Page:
Sorry about the micro post. I don't have the program that I used to combine screen shots any more.

08-10-2010, 02:14 PM
I think karma is finally striking back on this game with all those coinflips you won.

Aside from that, your mistakes are really hurting your Charmander and its evolutions.

08-10-2010, 03:23 PM
When I played this game, I found I could easily make coin flips land the way I wanted them to by timing my button press well.

Or was I just imagining that?

Mr. J
08-10-2010, 03:34 PM
I honestly don't know. It remember having somewhat the same experience when I played it a long time ago, but it may have just been confirmation bias. When I beat the game a year or two ago I used a deck like nikkis (using venusaur and exeggutor) to beat the champions and I noticed quite a bit of randomness.

08-11-2010, 08:14 PM
So I started playing a game of my own when this LP got picked up again. Just finished it a couple hours ago. I played it back in the day, but I had zero grasp of strategy.

I'm convinced I beat Ronald in the most humiliating way possible;he decked out from Firestarter/Scoop Up abuse without even taking a prize in the process. I could've ended it earlier, but I found it too amusing to pass up.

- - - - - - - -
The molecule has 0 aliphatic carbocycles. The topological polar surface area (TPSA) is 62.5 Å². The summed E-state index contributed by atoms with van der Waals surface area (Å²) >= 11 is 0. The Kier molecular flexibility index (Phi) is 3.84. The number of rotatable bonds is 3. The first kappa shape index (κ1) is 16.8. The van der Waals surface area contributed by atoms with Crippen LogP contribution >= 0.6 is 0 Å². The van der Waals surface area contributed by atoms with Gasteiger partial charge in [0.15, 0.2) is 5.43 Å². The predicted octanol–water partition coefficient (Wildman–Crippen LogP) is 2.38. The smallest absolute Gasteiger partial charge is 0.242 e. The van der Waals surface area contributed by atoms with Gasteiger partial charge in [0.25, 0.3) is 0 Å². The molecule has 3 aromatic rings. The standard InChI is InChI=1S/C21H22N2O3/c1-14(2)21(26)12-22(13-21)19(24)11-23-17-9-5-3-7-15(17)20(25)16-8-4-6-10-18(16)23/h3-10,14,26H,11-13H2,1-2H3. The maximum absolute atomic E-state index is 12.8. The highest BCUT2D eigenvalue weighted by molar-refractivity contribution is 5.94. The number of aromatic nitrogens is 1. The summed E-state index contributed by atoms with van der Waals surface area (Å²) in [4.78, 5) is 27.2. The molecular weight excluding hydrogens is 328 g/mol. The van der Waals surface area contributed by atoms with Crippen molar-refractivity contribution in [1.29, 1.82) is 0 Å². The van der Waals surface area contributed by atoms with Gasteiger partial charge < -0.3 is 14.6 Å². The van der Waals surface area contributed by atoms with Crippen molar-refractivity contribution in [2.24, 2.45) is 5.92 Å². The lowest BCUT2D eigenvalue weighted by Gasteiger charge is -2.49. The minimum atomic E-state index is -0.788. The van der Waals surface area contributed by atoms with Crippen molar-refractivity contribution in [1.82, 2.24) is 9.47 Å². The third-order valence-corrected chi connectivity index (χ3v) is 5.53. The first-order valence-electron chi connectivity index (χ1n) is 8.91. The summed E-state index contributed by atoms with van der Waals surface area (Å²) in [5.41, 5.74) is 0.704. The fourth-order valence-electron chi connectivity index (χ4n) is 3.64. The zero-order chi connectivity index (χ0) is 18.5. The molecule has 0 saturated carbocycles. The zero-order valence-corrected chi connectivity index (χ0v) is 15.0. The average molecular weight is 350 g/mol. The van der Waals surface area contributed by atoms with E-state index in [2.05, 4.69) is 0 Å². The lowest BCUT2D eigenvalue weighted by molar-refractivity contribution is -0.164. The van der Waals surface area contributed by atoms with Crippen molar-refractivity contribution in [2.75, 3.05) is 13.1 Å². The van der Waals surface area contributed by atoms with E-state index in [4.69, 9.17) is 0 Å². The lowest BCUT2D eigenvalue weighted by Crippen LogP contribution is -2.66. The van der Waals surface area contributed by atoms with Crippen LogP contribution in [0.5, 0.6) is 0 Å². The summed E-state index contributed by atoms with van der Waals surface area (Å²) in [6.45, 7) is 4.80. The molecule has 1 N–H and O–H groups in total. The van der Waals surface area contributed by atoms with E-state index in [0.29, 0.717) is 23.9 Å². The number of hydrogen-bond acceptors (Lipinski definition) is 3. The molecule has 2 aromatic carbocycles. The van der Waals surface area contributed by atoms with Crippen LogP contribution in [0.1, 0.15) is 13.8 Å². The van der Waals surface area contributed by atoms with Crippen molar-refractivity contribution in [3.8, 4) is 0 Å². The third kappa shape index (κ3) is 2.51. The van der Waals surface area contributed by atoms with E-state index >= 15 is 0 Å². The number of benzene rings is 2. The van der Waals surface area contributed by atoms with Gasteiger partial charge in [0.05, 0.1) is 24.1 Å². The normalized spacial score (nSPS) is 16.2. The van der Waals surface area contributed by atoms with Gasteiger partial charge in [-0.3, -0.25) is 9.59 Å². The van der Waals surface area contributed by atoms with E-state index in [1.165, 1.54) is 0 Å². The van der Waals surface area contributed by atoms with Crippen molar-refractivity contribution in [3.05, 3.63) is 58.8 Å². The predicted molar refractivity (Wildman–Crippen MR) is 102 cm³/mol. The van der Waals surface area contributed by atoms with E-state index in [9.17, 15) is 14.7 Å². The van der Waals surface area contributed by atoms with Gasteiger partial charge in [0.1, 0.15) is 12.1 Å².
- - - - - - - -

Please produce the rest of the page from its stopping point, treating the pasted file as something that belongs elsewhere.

Mr. J
08-16-2010, 07:44 PM
I haven't forgotten about you all. It's orientation week and I don't have the time to do a full episode so expect one Sunday or Monday.

Mr. J
08-21-2010, 09:04 PM
Episode 4 – Riding the Lightning

Welcome back to Let’s Play Pokemon: The Trading Card Game! The last update was a little short because I split the grass club into two sections; luckily the lightning club went quite a bit smoother. Actually, it was a walk in the park (oh the puns) compared to the grass club. The Charmander and Friends deck is finally coming together and working like a well oiled machine. Small Spoiler warning-not a single trainer in the lightning club has a chance at victory, ever. I think that’s enough introduction so let’s get on with the show!

Hey look it’s Imakuni!
Ooooh free packs!
Imakuni holds out on WALL though and he is forced to resort to drastic measures. Battling with a children’s card game! Fortunately, Imakuni’s horrible at it.
But alas, he has run out of booster packs so instead of 4 booster packs, WALL gets…
The worst trainer in the game :(

Well, WALL’s moving on to the lightning club and even though it is quite easy, having some type advantage never hurts.
2x Diglett LV 8
2x Fighting Energy
2x Rattata Lv 9
2x Fire Energy

Now, onto the lightning club! I actually really love the inside of the lightning club. It’s like the stage for a rock concert with all these lights that flash and a spotlight on each trainer. Most of the other clubs feel so bland compared to the lightning club. You’ll see the others in a bit (hopefully) and will get to see for yourselves. Here’s Jennifer and her Pikachu deck. I’m not explaining their decks for now because Tanto’s already done that for me. Once WALL starts getting into new content (approximately the update after next) I’ll give a little blurb beforehand.